This is also where Commentary Ang Lee discloses the fact that he personally did motion-capture for the Hulk. And I can’t tell you how much this film is enhanced by the mental image of a short, stout, 50-something man in a skintight suit dotted with little white balls tossing an imaginary tank. Ahhh…
Oh, and remember the tank that the Hulk flung a few miles through the air? Despite the fact that the impact should have turned the soldiers inside into chunky salsa, it turns out they’re all okay. We see one of them standing outside the tank, just fine and dandy, watching the fight from afar. And that’s just impossible. No one could have survived that. This was obviously thrown in, just like the shot of the prison guards crawling away from the wreckage in Superman IV, to make absolutely 100% sure this film would get a lucrative PG-13 rating. Because killing never-seen humans off-screen is bad. Showing extreme close-ups of frogs and dogs blowing up is a-okay!
Meanwhile, General Ross starts a split-screen videoconference with the President and his advisors, getting permission to use any means necessary to take out the Hulk. And then we cut to the Hulk leaping over absolutely gorgeous shots of canyons and natural rock formations, with vaguely Native American music behind it all. It works well, in a sort of Lord of the Rings “bask in the glory of nature” way, up until the point when the screen is split up into what looks like three overlapping photographs, and then the Hulk leaps across all three photographs. The whole thing breaks through my suspension of disbelief like a bowling ball fired from a rail gun.
Then, right in the middle of this ostensibly exciting action scene, there are more shots of plants, if you can believe it. There’s another nigh-microscopic shot of lichen on rocks, and this time it’s not even green lichen. The film’s own metaphors have undergone memetic mutation. It’s like putting Nigel Tufnel in leather shorts and a cape and having him shout out “This… is… Spinal Taaaaaaaaaaaaaaaaaaaap!“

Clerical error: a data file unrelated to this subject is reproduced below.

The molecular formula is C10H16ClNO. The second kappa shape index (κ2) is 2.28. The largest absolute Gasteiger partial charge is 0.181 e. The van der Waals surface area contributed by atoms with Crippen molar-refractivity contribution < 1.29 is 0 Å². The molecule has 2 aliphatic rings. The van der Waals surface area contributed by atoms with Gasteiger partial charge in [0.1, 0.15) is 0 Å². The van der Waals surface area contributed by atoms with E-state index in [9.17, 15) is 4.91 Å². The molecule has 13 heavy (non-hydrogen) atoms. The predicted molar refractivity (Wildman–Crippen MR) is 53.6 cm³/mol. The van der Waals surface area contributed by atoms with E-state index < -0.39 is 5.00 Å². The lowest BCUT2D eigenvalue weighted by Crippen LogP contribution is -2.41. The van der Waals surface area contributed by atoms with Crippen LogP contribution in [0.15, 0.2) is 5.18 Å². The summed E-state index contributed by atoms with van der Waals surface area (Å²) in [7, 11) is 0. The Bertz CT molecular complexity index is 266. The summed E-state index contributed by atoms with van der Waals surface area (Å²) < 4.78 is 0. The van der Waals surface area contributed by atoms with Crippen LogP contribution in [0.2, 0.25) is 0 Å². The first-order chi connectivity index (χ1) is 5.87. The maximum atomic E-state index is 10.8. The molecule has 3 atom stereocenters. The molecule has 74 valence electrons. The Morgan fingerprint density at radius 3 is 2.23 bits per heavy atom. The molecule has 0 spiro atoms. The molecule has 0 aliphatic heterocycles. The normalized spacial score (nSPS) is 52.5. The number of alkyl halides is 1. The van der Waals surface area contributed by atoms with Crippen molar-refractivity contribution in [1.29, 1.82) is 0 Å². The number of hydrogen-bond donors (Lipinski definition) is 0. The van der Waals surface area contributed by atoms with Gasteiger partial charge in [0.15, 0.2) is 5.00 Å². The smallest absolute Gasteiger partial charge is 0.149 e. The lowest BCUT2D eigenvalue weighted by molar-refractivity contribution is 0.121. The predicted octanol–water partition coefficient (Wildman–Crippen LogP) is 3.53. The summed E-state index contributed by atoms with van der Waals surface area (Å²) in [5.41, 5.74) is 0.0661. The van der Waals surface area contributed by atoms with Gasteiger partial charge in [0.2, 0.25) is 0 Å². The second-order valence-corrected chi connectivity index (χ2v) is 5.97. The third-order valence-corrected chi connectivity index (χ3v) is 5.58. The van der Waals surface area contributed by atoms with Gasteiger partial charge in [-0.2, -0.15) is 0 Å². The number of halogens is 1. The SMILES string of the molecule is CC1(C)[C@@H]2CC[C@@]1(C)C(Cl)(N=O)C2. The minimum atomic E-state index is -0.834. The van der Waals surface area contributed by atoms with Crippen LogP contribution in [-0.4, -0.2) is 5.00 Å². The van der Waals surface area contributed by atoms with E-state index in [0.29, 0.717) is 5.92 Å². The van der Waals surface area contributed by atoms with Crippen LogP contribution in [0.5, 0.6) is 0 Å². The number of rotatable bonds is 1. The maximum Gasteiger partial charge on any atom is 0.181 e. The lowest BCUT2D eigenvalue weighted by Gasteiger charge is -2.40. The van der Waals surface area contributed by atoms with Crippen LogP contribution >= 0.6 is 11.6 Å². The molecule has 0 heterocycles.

Hulk gets a Radar moment, and runs up a rock face just in time to see four Comanche helicopters show up. Ross, call-signed “T-Bolt” (har har har nerd reference), orders the helicopters to attack.
Hulk jumps on the first helicopter, rides it down the cliff, destroys its rotors, and then punches the helicopter in the head. Helicopters don’t even have heads, but somehow he managed to punch it. He rips a missile off the copter and chucks it at one of the other three, which starts spinning out of control, and even manages to bump General Ross’ chopper. (Oddly, neither chopper experiences any significant damage. [?])
The three copters attack, and the Hulk manages to run along the canyon wall fast enough to evade their fire, as well as casually backhand their missiles away. At one point, he catches one missile in midair, bites the warhead off, and spits it back out at one of the copters. It really is an awesome moment. To tell you the truth, I can’t fault the film for its action scenes, other than the fact that it barely has any of them.
Well, there’s that, and the fact that every time the Hulk destroys a helicopter, there’s a dubbed-in radio message from the pilot saying that everyone inside is entirely unharmed. That I can fault them for. It’s like watching an episode of G.I. Joe.
The Hulk jumps into a large rock formation, and Ross orders his men to make it into “a parking lot”. The helicopters proceed to blow the crap out of the formation. Now, wait a minute. If they have missiles that can turn giant rocks into dust, why didn’t they use them sooner?